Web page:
Monday, September 27, 2010

The Square -- You Are the Banking System

      Have you ever felt like you needed a cash register wherever you go? Me neither. But now that everybody's running their own business and collecting fees from a gig here and a gig there, it might come in handy to have a portable, digital, tiny cash register that lets you collect money from anybody owing you. All they need is a debit card, and all you need is a smart phone.
       My 20-something coworker told me about it, and I said, "Are you serious?", and of course she was. A week later, she had gotten this gitzmo, called the Square, and proceeded to demonstrate on her iPhone, which has apps for every conceivable information-getting activity, but was sorely lacking one for cash-getting activities.

      The device is called the Square and it's made by Twitter creator Jack Dorsey.  The Square is really a cube, made of plastic and measuring less than one cubic inch, and which plugs into the headphone jack of the iPhone, iTouch, iPad or any Android OS phone. On top of the cube is a slit through which your client, benefactor or debtor can slide a debit card and zap! -- money from the account connected to that debit card is now getting transferred to your account. You use the keyboard to type in the amount. A record of the transaction is created and saved, and I'm pretty sure it also can be twitted somewhere, as in "You paid me the $40 you owed me. Thanks."
      Next time I go to dinner with friends and we're splitting the bill, I'm sure someone will pull up one of these. It won't be me, as I don't have a smartphone. If you do, I understand you can request a Square for free, as its maker is giving out one per user. They'll make money in transaction fees, which are paid by you. In other words, somebody means to pay you $50 and you key in that much, but when it's all said and done you get slighlty less than $50, and the Square's maker has the rest. (Don't know exactly how much the transaction fees are, but I imagine not much. The profit is in the volume of use.) Here's the website where you can get one:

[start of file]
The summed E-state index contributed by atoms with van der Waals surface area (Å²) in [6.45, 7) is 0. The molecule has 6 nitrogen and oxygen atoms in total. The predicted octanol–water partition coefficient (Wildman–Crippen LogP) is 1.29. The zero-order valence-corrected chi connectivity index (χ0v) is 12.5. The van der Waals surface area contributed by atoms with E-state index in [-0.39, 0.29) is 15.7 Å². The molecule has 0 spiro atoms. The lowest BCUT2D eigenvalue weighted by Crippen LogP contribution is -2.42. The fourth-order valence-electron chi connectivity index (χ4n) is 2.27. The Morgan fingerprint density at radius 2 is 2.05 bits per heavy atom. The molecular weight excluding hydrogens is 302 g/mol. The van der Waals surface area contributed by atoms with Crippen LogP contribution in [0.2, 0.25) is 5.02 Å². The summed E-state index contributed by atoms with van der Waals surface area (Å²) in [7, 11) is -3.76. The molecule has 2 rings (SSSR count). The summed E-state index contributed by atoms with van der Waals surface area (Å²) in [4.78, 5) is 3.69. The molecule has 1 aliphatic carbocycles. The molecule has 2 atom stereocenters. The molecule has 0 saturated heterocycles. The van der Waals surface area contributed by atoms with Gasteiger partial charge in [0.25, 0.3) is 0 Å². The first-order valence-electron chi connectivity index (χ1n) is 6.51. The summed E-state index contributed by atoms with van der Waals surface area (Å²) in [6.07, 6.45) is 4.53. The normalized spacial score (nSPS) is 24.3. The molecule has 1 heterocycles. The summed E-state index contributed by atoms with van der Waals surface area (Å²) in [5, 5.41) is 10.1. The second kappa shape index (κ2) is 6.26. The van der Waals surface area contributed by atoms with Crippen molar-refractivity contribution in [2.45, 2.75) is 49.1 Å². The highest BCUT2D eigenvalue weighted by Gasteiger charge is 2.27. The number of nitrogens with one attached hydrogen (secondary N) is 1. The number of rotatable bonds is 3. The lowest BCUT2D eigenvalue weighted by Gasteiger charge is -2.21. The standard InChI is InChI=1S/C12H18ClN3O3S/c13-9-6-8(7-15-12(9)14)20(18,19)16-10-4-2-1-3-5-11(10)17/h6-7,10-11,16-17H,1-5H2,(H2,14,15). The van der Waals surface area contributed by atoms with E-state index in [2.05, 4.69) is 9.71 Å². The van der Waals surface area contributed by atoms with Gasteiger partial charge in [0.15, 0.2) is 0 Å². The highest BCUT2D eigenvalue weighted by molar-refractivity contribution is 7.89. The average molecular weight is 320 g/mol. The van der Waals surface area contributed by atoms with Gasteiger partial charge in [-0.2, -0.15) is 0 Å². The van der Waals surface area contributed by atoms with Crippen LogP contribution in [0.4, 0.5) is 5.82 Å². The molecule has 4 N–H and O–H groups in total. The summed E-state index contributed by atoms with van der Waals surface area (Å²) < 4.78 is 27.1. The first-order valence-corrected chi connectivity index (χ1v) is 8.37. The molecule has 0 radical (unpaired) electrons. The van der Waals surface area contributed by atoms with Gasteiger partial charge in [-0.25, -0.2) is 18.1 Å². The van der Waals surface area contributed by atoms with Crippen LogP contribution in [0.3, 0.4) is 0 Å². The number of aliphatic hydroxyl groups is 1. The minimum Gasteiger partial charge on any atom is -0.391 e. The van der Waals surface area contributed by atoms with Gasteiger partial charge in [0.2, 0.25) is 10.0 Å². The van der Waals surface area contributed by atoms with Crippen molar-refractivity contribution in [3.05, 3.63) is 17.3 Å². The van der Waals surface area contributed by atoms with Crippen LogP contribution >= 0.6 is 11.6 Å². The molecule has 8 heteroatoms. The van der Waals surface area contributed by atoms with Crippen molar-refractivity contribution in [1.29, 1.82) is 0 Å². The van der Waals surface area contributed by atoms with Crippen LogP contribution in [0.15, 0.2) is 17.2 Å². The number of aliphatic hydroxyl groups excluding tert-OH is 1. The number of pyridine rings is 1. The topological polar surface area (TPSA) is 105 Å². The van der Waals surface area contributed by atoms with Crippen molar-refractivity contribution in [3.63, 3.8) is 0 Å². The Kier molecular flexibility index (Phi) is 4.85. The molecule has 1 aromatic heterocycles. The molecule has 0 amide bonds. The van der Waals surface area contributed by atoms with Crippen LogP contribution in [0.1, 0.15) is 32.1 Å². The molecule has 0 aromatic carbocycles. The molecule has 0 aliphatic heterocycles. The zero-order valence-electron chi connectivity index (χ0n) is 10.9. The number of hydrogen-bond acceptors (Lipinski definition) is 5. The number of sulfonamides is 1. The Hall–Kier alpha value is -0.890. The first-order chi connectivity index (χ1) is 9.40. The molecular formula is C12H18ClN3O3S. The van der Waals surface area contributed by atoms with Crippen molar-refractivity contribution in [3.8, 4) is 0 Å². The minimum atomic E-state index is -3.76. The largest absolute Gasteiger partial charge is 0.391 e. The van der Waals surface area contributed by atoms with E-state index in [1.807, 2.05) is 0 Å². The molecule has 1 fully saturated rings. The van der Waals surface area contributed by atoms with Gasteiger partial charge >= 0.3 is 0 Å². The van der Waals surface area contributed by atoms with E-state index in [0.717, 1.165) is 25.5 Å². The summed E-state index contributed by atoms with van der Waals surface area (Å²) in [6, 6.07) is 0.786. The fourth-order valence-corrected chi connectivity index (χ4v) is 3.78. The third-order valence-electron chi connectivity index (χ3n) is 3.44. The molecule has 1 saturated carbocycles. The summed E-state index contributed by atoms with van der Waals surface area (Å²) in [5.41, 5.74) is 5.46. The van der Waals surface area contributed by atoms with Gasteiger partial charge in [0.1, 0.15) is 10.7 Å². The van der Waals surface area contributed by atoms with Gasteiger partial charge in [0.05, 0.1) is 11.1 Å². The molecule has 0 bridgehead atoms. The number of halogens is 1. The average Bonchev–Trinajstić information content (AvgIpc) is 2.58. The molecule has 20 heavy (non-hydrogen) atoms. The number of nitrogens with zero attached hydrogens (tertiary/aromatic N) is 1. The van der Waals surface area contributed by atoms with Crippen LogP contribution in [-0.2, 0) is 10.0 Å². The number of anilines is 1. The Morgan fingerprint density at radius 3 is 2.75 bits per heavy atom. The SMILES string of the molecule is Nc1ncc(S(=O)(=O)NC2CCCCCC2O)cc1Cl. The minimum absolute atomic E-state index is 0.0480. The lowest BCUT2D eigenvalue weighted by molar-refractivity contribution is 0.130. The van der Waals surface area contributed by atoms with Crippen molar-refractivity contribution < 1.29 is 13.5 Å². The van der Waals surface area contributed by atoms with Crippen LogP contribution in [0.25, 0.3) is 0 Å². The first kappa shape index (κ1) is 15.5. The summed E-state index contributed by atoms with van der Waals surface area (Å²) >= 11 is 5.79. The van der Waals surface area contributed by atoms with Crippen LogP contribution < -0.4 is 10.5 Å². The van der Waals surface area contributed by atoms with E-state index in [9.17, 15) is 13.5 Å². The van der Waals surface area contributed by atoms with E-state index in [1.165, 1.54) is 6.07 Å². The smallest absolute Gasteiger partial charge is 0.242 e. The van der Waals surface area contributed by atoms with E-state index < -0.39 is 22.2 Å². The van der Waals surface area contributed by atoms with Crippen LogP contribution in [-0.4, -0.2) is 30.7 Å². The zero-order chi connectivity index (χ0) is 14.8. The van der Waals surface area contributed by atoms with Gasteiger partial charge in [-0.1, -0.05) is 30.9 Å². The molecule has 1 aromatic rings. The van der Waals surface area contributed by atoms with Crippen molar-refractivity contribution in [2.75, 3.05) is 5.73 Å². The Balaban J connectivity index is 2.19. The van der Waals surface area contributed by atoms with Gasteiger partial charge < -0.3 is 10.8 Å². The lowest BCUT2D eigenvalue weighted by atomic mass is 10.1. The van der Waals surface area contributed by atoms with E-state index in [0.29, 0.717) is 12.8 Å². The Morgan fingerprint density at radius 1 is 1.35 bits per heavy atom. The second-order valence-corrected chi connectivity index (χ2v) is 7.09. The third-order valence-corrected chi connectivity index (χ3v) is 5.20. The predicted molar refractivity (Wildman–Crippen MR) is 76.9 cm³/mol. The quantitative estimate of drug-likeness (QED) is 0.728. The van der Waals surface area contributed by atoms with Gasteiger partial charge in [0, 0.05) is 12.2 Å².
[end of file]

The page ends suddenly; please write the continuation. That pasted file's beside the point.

I won't be getting a Square any time soon. Nonetheless, I was just thinking this past weekend, while taking the "L" in Chicago, that the world is becoming increasingly modular. Everything one needs to do, every trajectory one needs to cover, has been broken down into pieces, and those pieces have been broken down into more pieces, and you connect as many or as few as you need to reach your goal. It's like every activity we undertake has undergone engineering scrutiny and creativity, from cooking a meal to traveling in space.
      The Square seems like a new module, a tiny one, connecting you to the banking system. It's still you and the big banking system, you navigating through that big system, but you've got a new direct route that begins on the palm of your hand.
      Modulizing things isn't new. What seems new to me is the ever increasing number of modules for an increasing number of connections to larger systems. We all become like a Me-Central of information and communication, with a gadget here and a device there.  We have the option to rely on the communal system and be part of larger modules -- like just standing in line at the bank and depositing your friend's check -- or to create an individualized one, as in:  "Here, zap your debit card through my Square."
      It brings home to me the notion that nothing is fixed, that there isn't just one route, that the whole can be broken down, parceled and compartmentalized in infinite ways, and so we do. What may be getting harder, in all aspects of life, is fully grasping the whole. We increasingly function like the the human version of a kitchen cabinet system. And at the same time, we're all blending more into the larger systems through our individualized modules, so that the whole is not so different from ourselves.
     When it comes to electronics, the more we individualize, the more we blend.

1 comment:

  1. So there goes the saying "The whole is greater than the sum of its parts."